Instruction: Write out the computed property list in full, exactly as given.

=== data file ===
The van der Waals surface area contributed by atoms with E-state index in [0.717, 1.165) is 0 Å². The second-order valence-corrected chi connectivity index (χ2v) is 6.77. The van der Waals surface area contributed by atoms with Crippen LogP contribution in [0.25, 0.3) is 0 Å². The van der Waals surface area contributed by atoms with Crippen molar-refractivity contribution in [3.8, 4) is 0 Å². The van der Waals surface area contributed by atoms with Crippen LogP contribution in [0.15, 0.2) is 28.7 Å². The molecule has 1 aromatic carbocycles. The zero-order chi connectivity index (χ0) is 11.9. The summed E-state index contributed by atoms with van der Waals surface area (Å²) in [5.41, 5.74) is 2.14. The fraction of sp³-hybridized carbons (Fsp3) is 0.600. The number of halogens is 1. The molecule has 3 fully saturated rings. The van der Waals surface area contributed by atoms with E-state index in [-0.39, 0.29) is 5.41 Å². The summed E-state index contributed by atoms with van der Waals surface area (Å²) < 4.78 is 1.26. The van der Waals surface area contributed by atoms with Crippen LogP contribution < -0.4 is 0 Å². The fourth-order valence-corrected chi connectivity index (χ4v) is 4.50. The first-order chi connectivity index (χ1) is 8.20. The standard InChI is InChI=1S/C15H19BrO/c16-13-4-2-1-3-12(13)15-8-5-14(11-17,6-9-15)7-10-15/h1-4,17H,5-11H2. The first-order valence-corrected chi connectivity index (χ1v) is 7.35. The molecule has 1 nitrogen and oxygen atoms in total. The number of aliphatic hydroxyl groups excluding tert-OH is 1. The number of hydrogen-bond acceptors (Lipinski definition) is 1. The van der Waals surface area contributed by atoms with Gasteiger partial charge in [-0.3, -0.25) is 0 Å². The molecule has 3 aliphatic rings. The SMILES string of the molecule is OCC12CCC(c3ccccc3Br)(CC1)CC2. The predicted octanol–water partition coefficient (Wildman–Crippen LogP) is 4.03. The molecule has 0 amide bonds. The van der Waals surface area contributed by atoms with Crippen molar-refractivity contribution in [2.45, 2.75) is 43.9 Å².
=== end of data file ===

The van der Waals surface area contributed by atoms with E-state index in [0.717, 1.165) is 0 Å². The second-order valence-corrected chi connectivity index (χ2v) is 6.77. The van der Waals surface area contributed by atoms with Crippen LogP contribution in [0.25, 0.3) is 0 Å². The van der Waals surface area contributed by atoms with Crippen molar-refractivity contribution in [3.8, 4) is 0 Å². The van der Waals surface area contributed by atoms with Crippen LogP contribution in [0.15, 0.2) is 28.7 Å². The molecule has 1 aromatic carbocycles. The zero-order chi connectivity index (χ0) is 11.9. The summed E-state index contributed by atoms with van der Waals surface area (Å²) in [5.41, 5.74) is 2.14. The fraction of sp³-hybridized carbons (Fsp3) is 0.600. The number of halogens is 1. The molecule has 3 fully saturated rings. The van der Waals surface area contributed by atoms with E-state index in [-0.39, 0.29) is 5.41 Å². The summed E-state index contributed by atoms with van der Waals surface area (Å²) < 4.78 is 1.26. The van der Waals surface area contributed by atoms with Crippen LogP contribution < -0.4 is 0 Å². The fourth-order valence-corrected chi connectivity index (χ4v) is 4.50. The first-order chi connectivity index (χ1) is 8.20. The standard InChI is InChI=1S/C15H19BrO/c16-13-4-2-1-3-12(13)15-8-5-14(11-17,6-9-15)7-10-15/h1-4,17H,5-11H2. The first-order valence-corrected chi connectivity index (χ1v) is 7.35. The molecule has 1 nitrogen and oxygen atoms in total. The number of aliphatic hydroxyl groups excluding tert-OH is 1. The number of hydrogen-bond acceptors (Lipinski definition) is 1. The van der Waals surface area contributed by atoms with Gasteiger partial charge in [-0.3, -0.25) is 0 Å². The molecule has 3 aliphatic rings. The SMILES string of the molecule is OCC12CCC(c3ccccc3Br)(CC1)CC2. The predicted octanol–water partition coefficient (Wildman–Crippen LogP) is 4.03. The molecule has 0 amide bonds. The van der Waals surface area contributed by atoms with Crippen molar-refractivity contribution in [2.45, 2.75) is 43.9 Å².